This week is our last episode in the current season of The Book Show and we’re devoting the whole episode to writing and music.
Gavin Corbett’s 3rd novel Green Glowing Skull (Fourth Estate) tells the story of Rickard Velily who travels to New York in the hopes of becoming a tenor. There he meets Denny Kennedy-Logan and Clive Sullis and between them they hatch a plan to revive the ballads of a time gone by.
In one part of the novel, Corbett creates a ‘voice machine’ for his characters and in this episode The Book Show attempts to create it. The machine, we’re told, works by ‘laryngeal violation’. Attached to the singer’s tongue it singles out the vocal chords and ‘communicates with any amplifier within reasonable distance’.
Themes of technology run throughout Corbett’s book. So, with the assistance of sound engineer Brendan Rehill we test it out. We ask Gavin to sing one of the many songs he has created for the book and hand the recording over to Brendan who works his magic and brings Gavin Corbett’s creation to life.
Next we hear from writers Kazuo Ishiguro and Emma Hooper who live double lives as writers and musicians. Ishiguro’s The Remains of the Day won The Booker Prize in 1989 but he tells us how music was his first love. His 2009 collection of short fiction Nocturnes deals explicitly with music and Ishiguro also tells us how he began writing songs for jazz singer Stacey Kent.
Emma Hooper is an author, musician and academic. Her debut novel Etta and Otto and Russell and James was published recently and it’s the story of a woman who walks across Canada in order to see the ocean for the first time in her life. Emma’s relationship with music began at a very early age and she is an accomplished performer and instrumentalist. She treats us to a rendition of a song written for her character Etta.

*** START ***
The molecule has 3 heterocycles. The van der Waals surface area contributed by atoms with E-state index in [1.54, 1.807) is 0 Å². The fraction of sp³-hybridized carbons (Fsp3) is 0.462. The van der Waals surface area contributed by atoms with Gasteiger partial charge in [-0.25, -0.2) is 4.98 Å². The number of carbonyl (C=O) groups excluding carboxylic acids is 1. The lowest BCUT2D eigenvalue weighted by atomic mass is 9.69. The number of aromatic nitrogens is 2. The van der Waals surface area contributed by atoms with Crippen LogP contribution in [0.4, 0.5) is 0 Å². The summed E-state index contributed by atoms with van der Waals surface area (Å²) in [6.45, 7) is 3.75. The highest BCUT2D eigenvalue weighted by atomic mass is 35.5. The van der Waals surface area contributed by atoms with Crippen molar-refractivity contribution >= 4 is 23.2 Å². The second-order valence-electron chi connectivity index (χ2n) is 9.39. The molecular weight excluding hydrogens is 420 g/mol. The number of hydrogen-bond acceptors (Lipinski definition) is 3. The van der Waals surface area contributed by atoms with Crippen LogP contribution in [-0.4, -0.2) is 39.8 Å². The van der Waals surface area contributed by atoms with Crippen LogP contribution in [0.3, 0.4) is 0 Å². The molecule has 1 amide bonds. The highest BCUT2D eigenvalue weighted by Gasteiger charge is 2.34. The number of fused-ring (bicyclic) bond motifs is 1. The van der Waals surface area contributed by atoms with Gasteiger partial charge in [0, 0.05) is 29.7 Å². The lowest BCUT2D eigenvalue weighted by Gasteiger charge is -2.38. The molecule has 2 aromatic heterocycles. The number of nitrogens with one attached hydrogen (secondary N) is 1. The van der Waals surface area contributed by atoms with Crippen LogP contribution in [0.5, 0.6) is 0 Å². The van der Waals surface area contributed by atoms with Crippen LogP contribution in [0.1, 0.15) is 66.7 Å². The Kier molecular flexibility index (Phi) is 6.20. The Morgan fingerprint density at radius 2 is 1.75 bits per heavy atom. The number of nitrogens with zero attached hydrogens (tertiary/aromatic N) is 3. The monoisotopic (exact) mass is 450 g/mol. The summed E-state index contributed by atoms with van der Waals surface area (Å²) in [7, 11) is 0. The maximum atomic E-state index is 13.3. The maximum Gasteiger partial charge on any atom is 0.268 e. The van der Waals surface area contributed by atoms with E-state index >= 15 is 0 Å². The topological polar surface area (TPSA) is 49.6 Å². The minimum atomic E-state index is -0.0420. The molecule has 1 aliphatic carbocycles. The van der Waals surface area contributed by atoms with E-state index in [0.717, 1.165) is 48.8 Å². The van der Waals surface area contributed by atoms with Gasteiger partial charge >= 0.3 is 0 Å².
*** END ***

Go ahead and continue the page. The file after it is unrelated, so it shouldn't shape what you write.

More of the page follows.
Both writers discuss their relationship with music, how it works its way into their novels and into the novels of writers they admire.
Why do singers write? Why do writers sing?
They are joined by Kristin Hersh, the lead singer from the American band Throwing Muses. She talks about the way songs come to her and how lonely life on the road can be.
Willy Vlautin is an American writer and singer. He’s the frontman for the band Richmond Fontaine as well as the author of several critically acclaimed novels. Willy tells Sinéad how the characters in his songs frequently end up in his stories and why.
So closely are writing and music connected in his life that when Willy published his 2008 novel North Line it came with an instrumental soundtrack! Vlautin describes the music-writing overlaps in his life, how he is inspired to write novels about the characters in his songs and how he doesn’t always get it right.
Willy Vlautin plays us out with his song ‘A Letter To The Patron Saint Of Nurses’.
The Book Show is presented by Sinéad Gleeson. The researcher is Regan Hutchins and it is produced by Zoe Comyns.